Separation Agreement in North Carolina

Separation Agreement

Separation Agreements

In no-fault divorce cases, North Carolina law requires the parties live “separate and apart” for at least one year. During that time, the parties may choose to sign a separation agreement providing for the division of the couples’ property and other interests. The law does not require such an agreement, but having one can facilitate the eventual divorce and prevent protracted litigation.

If there are children, a North Carolina separation agreement may cover child custody, support and visitation for the one-year period of the separation. The agreement can also address basics like which spouse will continue to reside in the marital residence, whether the spouse who moves out is entitled to take any furniture or other household effects, payment of credit card or other debts, alimony for one spouse, and waiver of any marital rights under a will or trust. The agreement may also provide for children beyond any legal support obligations, such as paying for their college education.

In a contested divorce, North Carolina law provides for “equitable distribution”—roughly 50/50—of a couple’s marital assets. A separation agreement can spell out a different percentage, which may be especially important if there are assets that defy easy division, such as a business operated by one spouse.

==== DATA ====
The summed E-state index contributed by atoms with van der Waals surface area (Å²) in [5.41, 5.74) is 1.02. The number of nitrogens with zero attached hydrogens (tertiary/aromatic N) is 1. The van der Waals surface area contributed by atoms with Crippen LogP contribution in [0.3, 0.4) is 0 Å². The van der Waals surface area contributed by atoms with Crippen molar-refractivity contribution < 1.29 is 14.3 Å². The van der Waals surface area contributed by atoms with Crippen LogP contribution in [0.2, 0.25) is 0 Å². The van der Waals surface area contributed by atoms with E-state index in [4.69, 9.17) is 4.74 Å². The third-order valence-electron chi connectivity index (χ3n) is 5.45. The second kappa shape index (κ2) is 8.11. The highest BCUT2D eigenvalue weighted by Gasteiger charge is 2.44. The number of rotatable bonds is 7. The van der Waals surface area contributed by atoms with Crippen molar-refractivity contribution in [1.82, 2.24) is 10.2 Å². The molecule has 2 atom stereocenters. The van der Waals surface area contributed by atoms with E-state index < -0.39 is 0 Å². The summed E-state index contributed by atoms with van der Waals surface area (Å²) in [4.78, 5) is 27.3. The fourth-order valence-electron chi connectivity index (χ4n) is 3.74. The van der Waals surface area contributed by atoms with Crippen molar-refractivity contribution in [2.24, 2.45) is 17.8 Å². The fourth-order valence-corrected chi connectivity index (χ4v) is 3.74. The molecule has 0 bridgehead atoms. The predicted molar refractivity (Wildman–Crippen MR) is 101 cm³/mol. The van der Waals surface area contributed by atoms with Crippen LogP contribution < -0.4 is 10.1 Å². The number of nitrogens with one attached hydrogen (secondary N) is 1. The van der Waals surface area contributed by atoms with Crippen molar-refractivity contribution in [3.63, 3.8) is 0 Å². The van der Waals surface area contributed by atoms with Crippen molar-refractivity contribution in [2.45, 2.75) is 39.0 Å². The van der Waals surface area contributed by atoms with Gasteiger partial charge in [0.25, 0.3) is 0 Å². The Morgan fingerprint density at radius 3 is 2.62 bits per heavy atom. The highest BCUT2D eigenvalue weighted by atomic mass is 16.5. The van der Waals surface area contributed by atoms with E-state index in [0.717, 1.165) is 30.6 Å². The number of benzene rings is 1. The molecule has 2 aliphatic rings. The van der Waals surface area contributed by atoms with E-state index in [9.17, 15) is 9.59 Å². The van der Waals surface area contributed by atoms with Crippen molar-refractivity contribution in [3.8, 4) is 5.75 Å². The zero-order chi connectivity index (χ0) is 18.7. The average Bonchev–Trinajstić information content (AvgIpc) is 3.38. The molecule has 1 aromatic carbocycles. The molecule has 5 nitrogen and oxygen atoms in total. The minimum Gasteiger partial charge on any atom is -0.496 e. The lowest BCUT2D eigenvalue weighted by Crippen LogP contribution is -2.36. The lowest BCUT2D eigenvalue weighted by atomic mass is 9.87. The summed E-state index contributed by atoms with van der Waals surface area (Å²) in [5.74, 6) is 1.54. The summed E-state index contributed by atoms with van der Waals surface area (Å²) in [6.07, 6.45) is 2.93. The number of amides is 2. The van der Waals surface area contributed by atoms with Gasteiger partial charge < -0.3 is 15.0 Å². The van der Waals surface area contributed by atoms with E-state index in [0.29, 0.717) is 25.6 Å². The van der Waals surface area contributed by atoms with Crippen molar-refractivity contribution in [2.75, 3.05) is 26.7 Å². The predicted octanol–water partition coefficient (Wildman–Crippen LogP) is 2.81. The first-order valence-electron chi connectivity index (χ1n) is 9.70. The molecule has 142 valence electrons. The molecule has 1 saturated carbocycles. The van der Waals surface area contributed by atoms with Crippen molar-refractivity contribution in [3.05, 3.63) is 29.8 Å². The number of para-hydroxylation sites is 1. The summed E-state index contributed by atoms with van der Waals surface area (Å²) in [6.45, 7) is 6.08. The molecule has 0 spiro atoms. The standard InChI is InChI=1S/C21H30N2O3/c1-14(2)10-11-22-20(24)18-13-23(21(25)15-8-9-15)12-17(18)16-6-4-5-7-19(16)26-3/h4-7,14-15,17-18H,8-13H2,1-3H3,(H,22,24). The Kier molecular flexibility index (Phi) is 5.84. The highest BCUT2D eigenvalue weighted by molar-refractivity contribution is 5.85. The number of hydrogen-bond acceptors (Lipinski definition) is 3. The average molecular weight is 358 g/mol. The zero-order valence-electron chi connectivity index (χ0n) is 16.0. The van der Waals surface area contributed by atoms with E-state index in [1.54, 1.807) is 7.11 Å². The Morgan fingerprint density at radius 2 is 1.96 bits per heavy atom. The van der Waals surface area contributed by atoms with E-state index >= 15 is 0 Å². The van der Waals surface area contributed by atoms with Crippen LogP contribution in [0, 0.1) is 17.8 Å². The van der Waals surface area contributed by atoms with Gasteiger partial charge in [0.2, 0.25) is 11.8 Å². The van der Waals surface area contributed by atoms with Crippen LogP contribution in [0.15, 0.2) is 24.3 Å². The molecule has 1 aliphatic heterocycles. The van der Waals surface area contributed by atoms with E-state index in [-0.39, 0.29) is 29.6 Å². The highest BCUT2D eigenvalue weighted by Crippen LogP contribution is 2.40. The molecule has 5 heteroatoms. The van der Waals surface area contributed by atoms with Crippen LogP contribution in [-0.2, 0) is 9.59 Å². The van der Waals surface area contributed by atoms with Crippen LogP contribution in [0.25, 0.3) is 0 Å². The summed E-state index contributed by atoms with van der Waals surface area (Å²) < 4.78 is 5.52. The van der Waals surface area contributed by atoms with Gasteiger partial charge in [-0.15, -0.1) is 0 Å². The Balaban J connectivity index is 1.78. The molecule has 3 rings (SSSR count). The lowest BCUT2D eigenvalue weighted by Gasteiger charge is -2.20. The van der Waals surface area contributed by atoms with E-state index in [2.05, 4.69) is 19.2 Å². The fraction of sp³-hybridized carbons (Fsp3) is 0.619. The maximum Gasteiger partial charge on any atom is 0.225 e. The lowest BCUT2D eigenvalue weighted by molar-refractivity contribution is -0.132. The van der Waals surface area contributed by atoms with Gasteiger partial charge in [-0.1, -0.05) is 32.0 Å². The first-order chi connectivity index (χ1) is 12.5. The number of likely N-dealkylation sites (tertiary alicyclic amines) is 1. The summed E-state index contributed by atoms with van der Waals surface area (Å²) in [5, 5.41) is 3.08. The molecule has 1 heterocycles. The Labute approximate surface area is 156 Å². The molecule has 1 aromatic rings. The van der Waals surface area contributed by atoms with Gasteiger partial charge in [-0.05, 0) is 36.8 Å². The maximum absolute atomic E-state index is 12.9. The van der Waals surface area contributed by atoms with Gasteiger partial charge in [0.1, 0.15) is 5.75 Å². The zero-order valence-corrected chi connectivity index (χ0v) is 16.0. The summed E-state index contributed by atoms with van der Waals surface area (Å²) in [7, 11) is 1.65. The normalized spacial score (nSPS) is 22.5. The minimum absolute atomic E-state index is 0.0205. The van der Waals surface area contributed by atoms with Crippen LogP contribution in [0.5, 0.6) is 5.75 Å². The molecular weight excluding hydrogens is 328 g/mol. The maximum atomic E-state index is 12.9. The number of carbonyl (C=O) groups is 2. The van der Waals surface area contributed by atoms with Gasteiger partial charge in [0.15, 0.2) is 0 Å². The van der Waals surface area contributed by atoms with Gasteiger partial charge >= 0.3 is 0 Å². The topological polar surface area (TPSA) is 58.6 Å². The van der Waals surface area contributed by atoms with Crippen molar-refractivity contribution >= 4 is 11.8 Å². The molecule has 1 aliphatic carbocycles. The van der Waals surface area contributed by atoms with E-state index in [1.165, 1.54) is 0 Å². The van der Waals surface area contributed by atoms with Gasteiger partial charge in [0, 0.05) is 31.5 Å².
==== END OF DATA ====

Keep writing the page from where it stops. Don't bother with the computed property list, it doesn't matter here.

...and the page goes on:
If the agreement provides for alimony, it should specify exact payments, frequency and duration. Alimony may be deductible for the payor and taxable for the recipient, so it’s important to clearly spell out these terms. The agreement can also specify whether alimony terminates upon the recipient’s remarriage or the payor’s death.

A separation agreement does not have to cover every item, but any unresolved matters may be the subject of a separate court action. During the one-year separation period, either spouse may petition a judge for a temporary order to determine child custody or equitable distribution of property.

A separation agreement is a private contract between spouses. If either spouse violates its terms, the other may bring civil suit for breach of contract. If the agreement is later incorporated into a judicial divorce decree, however, it becomes a court order punishable by contempt for noncompliance.

Because the separation agreement is a contract, each spouse should retain his or her own counsel to ensure they receive independent legal advice with no risk of a conflict of interest. Many lawyers will not represent both parties to a separation agreement for just that reason.

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